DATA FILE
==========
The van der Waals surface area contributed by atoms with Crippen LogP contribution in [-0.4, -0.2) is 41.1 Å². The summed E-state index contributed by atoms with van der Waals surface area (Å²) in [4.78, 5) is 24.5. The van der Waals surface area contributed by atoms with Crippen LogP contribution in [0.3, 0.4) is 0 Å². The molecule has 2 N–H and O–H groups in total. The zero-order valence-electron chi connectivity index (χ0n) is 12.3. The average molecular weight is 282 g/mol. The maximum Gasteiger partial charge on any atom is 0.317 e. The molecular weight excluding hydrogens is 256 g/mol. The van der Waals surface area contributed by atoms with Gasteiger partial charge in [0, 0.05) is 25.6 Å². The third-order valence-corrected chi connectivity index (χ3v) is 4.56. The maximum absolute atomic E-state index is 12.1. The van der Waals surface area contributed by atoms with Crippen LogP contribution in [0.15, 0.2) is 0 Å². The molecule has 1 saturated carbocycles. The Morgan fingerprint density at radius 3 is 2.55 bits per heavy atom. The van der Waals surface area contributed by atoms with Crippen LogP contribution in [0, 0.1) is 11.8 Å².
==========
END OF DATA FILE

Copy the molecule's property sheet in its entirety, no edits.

The van der Waals surface area contributed by atoms with Crippen LogP contribution in [-0.4, -0.2) is 41.1 Å². The summed E-state index contributed by atoms with van der Waals surface area (Å²) in [4.78, 5) is 24.5. The van der Waals surface area contributed by atoms with Crippen LogP contribution in [0.3, 0.4) is 0 Å². The molecule has 2 N–H and O–H groups in total. The zero-order valence-electron chi connectivity index (χ0n) is 12.3. The average molecular weight is 282 g/mol. The maximum Gasteiger partial charge on any atom is 0.317 e. The molecular weight excluding hydrogens is 256 g/mol. The van der Waals surface area contributed by atoms with Gasteiger partial charge in [0, 0.05) is 25.6 Å². The third-order valence-corrected chi connectivity index (χ3v) is 4.56. The maximum absolute atomic E-state index is 12.1. The van der Waals surface area contributed by atoms with Crippen LogP contribution in [0.15, 0.2) is 0 Å². The molecule has 1 saturated carbocycles. The Morgan fingerprint density at radius 3 is 2.55 bits per heavy atom. The van der Waals surface area contributed by atoms with Crippen LogP contribution in [0, 0.1) is 11.8 Å².